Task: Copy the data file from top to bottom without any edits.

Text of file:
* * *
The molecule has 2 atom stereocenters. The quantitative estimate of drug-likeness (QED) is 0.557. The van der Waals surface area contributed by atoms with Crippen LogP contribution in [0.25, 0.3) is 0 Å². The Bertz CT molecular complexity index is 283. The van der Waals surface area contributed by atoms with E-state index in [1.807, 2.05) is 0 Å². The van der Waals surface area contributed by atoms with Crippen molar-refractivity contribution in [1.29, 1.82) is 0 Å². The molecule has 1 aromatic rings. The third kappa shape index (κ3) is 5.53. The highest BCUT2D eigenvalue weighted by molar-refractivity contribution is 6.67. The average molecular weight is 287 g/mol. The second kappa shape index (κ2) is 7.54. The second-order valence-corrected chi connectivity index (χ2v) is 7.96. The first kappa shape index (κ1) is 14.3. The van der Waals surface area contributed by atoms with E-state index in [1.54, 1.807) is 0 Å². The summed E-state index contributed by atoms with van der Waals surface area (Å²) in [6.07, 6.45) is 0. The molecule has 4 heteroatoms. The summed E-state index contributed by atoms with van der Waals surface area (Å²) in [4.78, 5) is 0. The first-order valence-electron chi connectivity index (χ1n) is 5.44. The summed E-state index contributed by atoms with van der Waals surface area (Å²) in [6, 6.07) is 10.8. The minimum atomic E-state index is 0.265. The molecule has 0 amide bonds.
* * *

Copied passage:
The molecule has 2 atom stereocenters. The quantitative estimate of drug-likeness (QED) is 0.557. The van der Waals surface area contributed by atoms with Crippen LogP contribution in [0.25, 0.3) is 0 Å². The Bertz CT molecular complexity index is 283. The van der Waals surface area contributed by atoms with E-state index in [1.807, 2.05) is 0 Å². The van der Waals surface area contributed by atoms with Crippen molar-refractivity contribution in [1.29, 1.82) is 0 Å². The molecule has 1 aromatic rings. The third kappa shape index (κ3) is 5.53. The highest BCUT2D eigenvalue weighted by molar-refractivity contribution is 6.67. The average molecular weight is 287 g/mol. The second kappa shape index (κ2) is 7.54. The second-order valence-corrected chi connectivity index (χ2v) is 7.96. The first kappa shape index (κ1) is 14.3. The van der Waals surface area contributed by atoms with E-state index in [1.54, 1.807) is 0 Å². The summed E-state index contributed by atoms with van der Waals surface area (Å²) in [6.07, 6.45) is 0. The molecule has 4 heteroatoms. The summed E-state index contributed by atoms with van der Waals surface area (Å²) in [4.78, 5) is 0. The first-order valence-electron chi connectivity index (χ1n) is 5.44. The summed E-state index contributed by atoms with van der Waals surface area (Å²) in [6, 6.07) is 10.8. The minimum atomic E-state index is 0.265. The molecule has 0 amide bonds.